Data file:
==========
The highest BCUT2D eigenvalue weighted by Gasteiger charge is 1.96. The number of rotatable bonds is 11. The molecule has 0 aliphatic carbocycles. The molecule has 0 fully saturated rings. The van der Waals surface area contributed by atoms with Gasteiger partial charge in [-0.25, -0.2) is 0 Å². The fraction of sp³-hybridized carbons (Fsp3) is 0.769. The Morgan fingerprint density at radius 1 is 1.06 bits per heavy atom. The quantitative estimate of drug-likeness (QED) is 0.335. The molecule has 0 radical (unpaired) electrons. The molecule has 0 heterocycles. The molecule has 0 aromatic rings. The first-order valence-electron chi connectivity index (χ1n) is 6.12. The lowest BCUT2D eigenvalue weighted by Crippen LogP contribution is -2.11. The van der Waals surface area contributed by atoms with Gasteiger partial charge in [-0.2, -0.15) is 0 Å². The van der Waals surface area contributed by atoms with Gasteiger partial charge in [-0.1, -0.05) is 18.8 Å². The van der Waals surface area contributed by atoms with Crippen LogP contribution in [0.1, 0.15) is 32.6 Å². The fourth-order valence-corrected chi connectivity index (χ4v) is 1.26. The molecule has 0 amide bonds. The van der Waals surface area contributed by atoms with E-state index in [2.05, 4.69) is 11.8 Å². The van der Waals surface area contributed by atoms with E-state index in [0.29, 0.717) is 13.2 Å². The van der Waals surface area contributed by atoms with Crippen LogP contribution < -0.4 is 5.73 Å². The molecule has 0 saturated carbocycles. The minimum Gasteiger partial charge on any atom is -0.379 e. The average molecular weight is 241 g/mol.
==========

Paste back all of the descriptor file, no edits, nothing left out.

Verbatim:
The highest BCUT2D eigenvalue weighted by Gasteiger charge is 1.96. The number of rotatable bonds is 11. The molecule has 0 aliphatic carbocycles. The molecule has 0 fully saturated rings. The van der Waals surface area contributed by atoms with Gasteiger partial charge in [-0.25, -0.2) is 0 Å². The fraction of sp³-hybridized carbons (Fsp3) is 0.769. The Morgan fingerprint density at radius 1 is 1.06 bits per heavy atom. The quantitative estimate of drug-likeness (QED) is 0.335. The molecule has 0 radical (unpaired) electrons. The molecule has 0 heterocycles. The molecule has 0 aromatic rings. The first-order valence-electron chi connectivity index (χ1n) is 6.12. The lowest BCUT2D eigenvalue weighted by Crippen LogP contribution is -2.11. The van der Waals surface area contributed by atoms with Gasteiger partial charge in [-0.2, -0.15) is 0 Å². The van der Waals surface area contributed by atoms with Gasteiger partial charge in [-0.1, -0.05) is 18.8 Å². The van der Waals surface area contributed by atoms with Crippen LogP contribution in [0.1, 0.15) is 32.6 Å². The fourth-order valence-corrected chi connectivity index (χ4v) is 1.26. The molecule has 0 amide bonds. The van der Waals surface area contributed by atoms with E-state index in [2.05, 4.69) is 11.8 Å². The van der Waals surface area contributed by atoms with E-state index in [0.29, 0.717) is 13.2 Å². The van der Waals surface area contributed by atoms with Crippen LogP contribution < -0.4 is 5.73 Å². The molecule has 0 saturated carbocycles. The minimum Gasteiger partial charge on any atom is -0.379 e. The average molecular weight is 241 g/mol.